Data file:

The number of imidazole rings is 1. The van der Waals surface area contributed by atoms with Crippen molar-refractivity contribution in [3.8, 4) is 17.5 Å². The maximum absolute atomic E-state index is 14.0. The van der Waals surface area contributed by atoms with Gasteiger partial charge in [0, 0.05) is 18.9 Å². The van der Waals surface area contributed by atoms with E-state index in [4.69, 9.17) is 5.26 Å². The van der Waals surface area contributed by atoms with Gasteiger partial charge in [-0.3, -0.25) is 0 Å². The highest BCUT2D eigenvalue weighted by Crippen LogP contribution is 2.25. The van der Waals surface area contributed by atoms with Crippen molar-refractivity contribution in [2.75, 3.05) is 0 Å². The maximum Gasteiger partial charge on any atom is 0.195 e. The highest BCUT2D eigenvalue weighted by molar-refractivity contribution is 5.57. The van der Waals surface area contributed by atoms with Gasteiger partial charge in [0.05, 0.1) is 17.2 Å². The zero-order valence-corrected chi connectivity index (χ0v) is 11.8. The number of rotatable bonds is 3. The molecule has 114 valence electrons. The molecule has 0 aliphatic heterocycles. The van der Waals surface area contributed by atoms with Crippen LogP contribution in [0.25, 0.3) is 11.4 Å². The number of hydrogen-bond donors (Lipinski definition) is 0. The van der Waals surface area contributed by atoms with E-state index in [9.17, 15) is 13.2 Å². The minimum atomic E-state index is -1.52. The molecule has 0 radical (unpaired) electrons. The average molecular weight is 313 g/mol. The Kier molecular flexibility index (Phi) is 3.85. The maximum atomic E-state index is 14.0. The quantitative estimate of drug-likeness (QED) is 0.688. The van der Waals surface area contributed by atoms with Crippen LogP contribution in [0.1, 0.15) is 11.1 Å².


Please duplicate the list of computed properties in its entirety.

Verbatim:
The number of imidazole rings is 1. The van der Waals surface area contributed by atoms with Crippen molar-refractivity contribution in [3.8, 4) is 17.5 Å². The maximum absolute atomic E-state index is 14.0. The van der Waals surface area contributed by atoms with Gasteiger partial charge in [0, 0.05) is 18.9 Å². The van der Waals surface area contributed by atoms with E-state index in [4.69, 9.17) is 5.26 Å². The van der Waals surface area contributed by atoms with Gasteiger partial charge in [-0.3, -0.25) is 0 Å². The highest BCUT2D eigenvalue weighted by Crippen LogP contribution is 2.25. The van der Waals surface area contributed by atoms with Crippen molar-refractivity contribution in [2.75, 3.05) is 0 Å². The maximum Gasteiger partial charge on any atom is 0.195 e. The highest BCUT2D eigenvalue weighted by molar-refractivity contribution is 5.57. The van der Waals surface area contributed by atoms with Gasteiger partial charge in [0.05, 0.1) is 17.2 Å². The zero-order valence-corrected chi connectivity index (χ0v) is 11.8. The number of rotatable bonds is 3. The molecule has 114 valence electrons. The molecule has 0 aliphatic heterocycles. The van der Waals surface area contributed by atoms with Crippen LogP contribution in [0.25, 0.3) is 11.4 Å². The number of hydrogen-bond donors (Lipinski definition) is 0. The van der Waals surface area contributed by atoms with E-state index in [9.17, 15) is 13.2 Å². The minimum atomic E-state index is -1.52. The molecule has 0 radical (unpaired) electrons. The average molecular weight is 313 g/mol. The Kier molecular flexibility index (Phi) is 3.85. The maximum atomic E-state index is 14.0. The quantitative estimate of drug-likeness (QED) is 0.688. The van der Waals surface area contributed by atoms with Crippen LogP contribution in [0.1, 0.15) is 11.1 Å².